(Feb. 8, 2019) A nuisance property in Bishopville got a second chance during a public hearing Tuesday at a Worcester County Commissioners meeting.
A nuisance abatement order was issued to the property owners on Nov. 13, 2018, stating “the unattended and uninhabitable dilapidated portion of the structure” was deemed “beyond reasonable hope of rehabilitation or restoration.”
The owners were given until Jan. 15 to comply.
Vincent and Denise Lynch, of Selbyville, requested the public hearing with the Worcester County Commissioners. They’ve owned the property on 10720 St. Martins Neck Road for 15 years. Before that, Vincent said it’d been in Denise’s family for many years.
Over the years, Vincent said he’d taken steps to improve the home, including installing a new sewage system, a new roof and new floors.
“This house was bought with the intention, I don’t play golf. I don’t go hunting, fishing, this is my relaxing thing that I do,” Vincent said. “But that’s still no excuse for the way it looks today.”
Commissioner Jim Bunting, who represents the Bishopville area asked what the couple has done to improve the property.
“You’ve had 60 days, and it doesn’t appear that there’s been anything done in the 60 days that make[s] me feel that you’re attempting to try to avoid this issue other than coming here today,” Bunting said.
The owners offered three options in a memorandum: repair it, tear it down or sell it.
A tenant also is living in part of the building, but Vincent was unclear of the parameters of nuisance abatement, and didn’t realize it covered whole structure.
Vincent asked if he’d need to give his tenant a 30-day notice to evict, and several commissioners said yes.
Director Ed Tudor clarified the nuisance abatement covered the “property in general.”
Tudor also cited well, septic and critical area concerns with the property.
Vincent then suggested a deadline of one year, but Commissioner Joseph Mitrecic didn’t think that was realistic.
“For us to give you that, I don’t have a problem … because … I don’t think that you can do it in a year to be honest with you,” Mitrecic said. “If you went there every day and worked sunup to sundown, I think it’s gonna take [longer].”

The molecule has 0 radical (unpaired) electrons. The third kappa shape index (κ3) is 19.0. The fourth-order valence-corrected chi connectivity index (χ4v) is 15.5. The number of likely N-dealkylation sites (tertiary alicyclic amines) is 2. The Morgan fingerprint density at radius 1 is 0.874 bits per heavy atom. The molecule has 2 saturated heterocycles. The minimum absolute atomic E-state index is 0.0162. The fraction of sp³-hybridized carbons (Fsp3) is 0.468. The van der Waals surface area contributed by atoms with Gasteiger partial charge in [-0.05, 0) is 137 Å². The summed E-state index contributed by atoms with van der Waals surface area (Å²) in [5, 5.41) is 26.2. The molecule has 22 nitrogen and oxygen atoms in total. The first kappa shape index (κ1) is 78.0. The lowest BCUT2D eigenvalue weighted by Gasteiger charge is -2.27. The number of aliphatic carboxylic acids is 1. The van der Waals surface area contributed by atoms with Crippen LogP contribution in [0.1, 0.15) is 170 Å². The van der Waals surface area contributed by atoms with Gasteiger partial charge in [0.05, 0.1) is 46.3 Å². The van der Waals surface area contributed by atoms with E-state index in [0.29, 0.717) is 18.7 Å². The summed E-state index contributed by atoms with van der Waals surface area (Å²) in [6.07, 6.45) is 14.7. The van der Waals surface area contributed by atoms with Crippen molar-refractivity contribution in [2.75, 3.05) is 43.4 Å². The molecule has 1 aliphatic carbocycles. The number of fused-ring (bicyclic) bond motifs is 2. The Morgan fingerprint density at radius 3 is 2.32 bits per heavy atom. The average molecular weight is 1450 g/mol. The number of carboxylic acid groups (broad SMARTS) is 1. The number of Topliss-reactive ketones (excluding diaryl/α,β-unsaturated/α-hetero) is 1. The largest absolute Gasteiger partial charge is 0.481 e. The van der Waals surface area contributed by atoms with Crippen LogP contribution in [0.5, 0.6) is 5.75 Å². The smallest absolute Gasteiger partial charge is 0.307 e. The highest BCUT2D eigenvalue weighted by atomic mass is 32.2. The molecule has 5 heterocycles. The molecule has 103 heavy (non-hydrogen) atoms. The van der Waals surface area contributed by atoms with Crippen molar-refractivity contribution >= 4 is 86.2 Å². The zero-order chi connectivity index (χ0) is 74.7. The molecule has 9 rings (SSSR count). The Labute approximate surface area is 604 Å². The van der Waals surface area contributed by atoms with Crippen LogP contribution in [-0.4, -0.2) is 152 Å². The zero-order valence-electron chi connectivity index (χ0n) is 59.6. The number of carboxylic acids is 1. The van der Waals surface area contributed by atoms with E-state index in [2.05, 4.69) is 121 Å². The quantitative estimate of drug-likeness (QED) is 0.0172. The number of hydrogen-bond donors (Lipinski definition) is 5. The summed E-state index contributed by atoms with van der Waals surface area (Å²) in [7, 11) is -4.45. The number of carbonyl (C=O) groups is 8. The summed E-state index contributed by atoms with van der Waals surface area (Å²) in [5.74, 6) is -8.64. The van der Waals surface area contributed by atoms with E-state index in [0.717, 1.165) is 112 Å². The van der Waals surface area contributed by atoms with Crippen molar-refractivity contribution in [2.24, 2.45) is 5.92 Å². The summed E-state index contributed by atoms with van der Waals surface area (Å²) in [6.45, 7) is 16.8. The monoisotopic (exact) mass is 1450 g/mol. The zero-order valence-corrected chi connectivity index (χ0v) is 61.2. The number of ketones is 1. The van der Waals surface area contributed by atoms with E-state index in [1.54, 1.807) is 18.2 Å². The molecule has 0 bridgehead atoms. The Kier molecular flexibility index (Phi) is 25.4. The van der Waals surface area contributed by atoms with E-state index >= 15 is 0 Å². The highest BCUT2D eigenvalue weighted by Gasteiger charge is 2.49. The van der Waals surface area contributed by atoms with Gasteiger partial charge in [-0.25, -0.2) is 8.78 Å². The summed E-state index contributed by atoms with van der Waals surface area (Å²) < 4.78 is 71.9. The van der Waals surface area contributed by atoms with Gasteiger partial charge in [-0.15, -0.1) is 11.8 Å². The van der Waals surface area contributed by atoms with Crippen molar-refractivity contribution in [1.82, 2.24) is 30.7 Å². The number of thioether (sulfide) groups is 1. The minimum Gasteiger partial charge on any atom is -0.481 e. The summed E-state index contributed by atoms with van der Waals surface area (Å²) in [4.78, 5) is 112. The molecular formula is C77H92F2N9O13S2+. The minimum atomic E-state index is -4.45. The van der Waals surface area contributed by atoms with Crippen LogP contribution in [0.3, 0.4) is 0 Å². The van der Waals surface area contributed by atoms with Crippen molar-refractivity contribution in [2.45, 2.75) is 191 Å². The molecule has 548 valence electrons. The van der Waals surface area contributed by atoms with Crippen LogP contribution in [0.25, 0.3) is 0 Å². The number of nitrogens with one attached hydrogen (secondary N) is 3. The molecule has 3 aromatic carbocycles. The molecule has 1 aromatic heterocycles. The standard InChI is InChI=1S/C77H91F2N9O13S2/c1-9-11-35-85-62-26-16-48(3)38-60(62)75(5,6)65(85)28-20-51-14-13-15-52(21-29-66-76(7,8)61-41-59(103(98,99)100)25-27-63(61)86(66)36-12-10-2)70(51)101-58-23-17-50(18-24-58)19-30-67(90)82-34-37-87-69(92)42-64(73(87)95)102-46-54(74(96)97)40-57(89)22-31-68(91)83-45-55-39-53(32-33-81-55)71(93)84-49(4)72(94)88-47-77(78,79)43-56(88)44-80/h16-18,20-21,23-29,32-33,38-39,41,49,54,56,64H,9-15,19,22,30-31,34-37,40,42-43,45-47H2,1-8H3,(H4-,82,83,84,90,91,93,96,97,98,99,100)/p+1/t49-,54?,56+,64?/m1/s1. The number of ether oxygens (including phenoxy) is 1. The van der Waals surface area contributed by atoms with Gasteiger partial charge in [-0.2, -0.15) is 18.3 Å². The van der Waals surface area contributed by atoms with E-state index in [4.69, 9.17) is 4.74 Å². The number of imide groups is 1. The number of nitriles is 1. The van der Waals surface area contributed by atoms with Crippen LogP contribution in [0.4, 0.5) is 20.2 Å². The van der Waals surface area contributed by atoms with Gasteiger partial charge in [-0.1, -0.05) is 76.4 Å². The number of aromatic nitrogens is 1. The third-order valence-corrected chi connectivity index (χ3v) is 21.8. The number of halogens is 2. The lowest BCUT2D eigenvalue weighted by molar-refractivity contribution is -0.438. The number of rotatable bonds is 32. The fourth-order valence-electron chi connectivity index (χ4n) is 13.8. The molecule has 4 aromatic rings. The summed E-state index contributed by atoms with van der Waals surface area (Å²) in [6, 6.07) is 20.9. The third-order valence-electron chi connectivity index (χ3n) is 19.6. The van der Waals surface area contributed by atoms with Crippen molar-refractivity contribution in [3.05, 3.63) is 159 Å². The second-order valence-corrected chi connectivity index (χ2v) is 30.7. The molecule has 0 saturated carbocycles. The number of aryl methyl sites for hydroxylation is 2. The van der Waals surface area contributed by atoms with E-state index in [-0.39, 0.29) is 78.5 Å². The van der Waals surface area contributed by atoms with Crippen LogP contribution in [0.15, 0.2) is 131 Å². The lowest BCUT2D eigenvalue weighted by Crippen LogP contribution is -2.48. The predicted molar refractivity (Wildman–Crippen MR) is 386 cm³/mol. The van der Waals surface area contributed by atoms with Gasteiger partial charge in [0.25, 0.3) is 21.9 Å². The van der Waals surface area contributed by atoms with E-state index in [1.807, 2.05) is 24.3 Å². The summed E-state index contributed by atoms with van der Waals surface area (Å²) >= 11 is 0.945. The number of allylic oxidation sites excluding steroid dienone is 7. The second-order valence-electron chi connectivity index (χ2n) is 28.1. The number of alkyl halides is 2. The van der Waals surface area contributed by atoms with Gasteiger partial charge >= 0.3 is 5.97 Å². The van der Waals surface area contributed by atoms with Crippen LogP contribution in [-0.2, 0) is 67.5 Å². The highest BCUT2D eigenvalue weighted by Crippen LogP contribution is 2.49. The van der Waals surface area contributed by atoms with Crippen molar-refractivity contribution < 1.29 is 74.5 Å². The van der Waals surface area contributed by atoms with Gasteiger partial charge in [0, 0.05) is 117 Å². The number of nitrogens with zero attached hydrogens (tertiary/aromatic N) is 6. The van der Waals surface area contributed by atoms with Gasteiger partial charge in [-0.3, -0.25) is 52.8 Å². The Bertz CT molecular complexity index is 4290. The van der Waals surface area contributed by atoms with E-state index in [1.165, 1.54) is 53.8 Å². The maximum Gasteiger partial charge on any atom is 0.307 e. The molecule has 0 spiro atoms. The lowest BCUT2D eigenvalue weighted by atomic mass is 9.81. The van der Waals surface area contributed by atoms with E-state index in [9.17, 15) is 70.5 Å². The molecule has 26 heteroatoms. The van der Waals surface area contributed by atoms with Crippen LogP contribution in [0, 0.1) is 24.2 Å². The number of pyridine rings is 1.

Mitrecic also implored the couple to obtain architectural engineered drawings.
There haven’t been any interior inspections to the property.
Vincent also asked the commissioners if it’d be possible to demolish the structure and rebuild within the same footprint, but Mitrecic said that question would need to be directed to the county’s Board of Zoning Appeals.
Tudor introduced a possible timeline: 14 days to get a hearing with the Board of Zoning Appeals, 30 days to file for a permit to demolish the home and 60 days to obtain the sealed architectural drawings.
“At least that way you keep things progressing as you go through [the process],” Tudor said.
Several commissioners questioned the timeline to start construction.
“Six months total from today before they actually drill the first nail, Mitrecic said.
Mitrecic made a motion to grant the extra time: 14 days to make application to zoning appeals, 30 days to get a demolition permit and start demolition, 60 days for architectural stamped drawings, and starting construction six months from Tuesday. Commissioner Joshua Nordstrom seconded the motion.